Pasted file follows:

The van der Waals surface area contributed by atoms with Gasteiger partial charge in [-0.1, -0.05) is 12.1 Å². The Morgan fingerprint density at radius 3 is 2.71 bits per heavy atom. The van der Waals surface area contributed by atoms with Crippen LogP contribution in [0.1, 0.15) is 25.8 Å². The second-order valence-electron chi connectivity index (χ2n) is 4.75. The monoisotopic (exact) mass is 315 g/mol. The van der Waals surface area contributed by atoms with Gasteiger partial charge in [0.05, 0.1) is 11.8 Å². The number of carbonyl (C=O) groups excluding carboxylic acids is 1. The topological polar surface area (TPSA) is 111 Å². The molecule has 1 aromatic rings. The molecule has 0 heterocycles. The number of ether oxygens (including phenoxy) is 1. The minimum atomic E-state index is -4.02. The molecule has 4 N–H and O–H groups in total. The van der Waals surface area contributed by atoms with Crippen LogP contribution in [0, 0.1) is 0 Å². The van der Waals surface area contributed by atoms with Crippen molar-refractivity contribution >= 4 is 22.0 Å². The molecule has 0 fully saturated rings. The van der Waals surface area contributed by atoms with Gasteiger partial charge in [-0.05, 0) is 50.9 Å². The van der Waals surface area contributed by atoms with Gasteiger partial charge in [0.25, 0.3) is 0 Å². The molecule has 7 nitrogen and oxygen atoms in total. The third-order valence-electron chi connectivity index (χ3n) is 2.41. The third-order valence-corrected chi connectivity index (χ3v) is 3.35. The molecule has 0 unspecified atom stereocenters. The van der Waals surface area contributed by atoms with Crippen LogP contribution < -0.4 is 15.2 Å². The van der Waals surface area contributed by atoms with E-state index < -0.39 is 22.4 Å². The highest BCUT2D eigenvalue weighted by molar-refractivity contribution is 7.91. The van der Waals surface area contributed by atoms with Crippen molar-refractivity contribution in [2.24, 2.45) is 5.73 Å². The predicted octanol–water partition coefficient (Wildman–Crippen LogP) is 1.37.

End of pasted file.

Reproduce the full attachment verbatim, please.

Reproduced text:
The van der Waals surface area contributed by atoms with Gasteiger partial charge in [-0.1, -0.05) is 12.1 Å². The Morgan fingerprint density at radius 3 is 2.71 bits per heavy atom. The van der Waals surface area contributed by atoms with Crippen LogP contribution in [0.1, 0.15) is 25.8 Å². The second-order valence-electron chi connectivity index (χ2n) is 4.75. The monoisotopic (exact) mass is 315 g/mol. The van der Waals surface area contributed by atoms with Gasteiger partial charge in [0.05, 0.1) is 11.8 Å². The number of carbonyl (C=O) groups excluding carboxylic acids is 1. The topological polar surface area (TPSA) is 111 Å². The molecule has 1 aromatic rings. The molecule has 0 heterocycles. The number of ether oxygens (including phenoxy) is 1. The minimum atomic E-state index is -4.02. The molecule has 4 N–H and O–H groups in total. The van der Waals surface area contributed by atoms with Crippen LogP contribution in [0, 0.1) is 0 Å². The van der Waals surface area contributed by atoms with Crippen molar-refractivity contribution >= 4 is 22.0 Å². The molecule has 0 fully saturated rings. The van der Waals surface area contributed by atoms with Gasteiger partial charge in [-0.05, 0) is 50.9 Å². The van der Waals surface area contributed by atoms with Gasteiger partial charge in [0.25, 0.3) is 0 Å². The molecule has 7 nitrogen and oxygen atoms in total. The third-order valence-electron chi connectivity index (χ3n) is 2.41. The third-order valence-corrected chi connectivity index (χ3v) is 3.35. The molecule has 0 unspecified atom stereocenters. The van der Waals surface area contributed by atoms with Crippen LogP contribution < -0.4 is 15.2 Å². The van der Waals surface area contributed by atoms with E-state index < -0.39 is 22.4 Å². The highest BCUT2D eigenvalue weighted by molar-refractivity contribution is 7.91. The van der Waals surface area contributed by atoms with Crippen molar-refractivity contribution in [2.24, 2.45) is 5.73 Å². The predicted octanol–water partition coefficient (Wildman–Crippen LogP) is 1.37.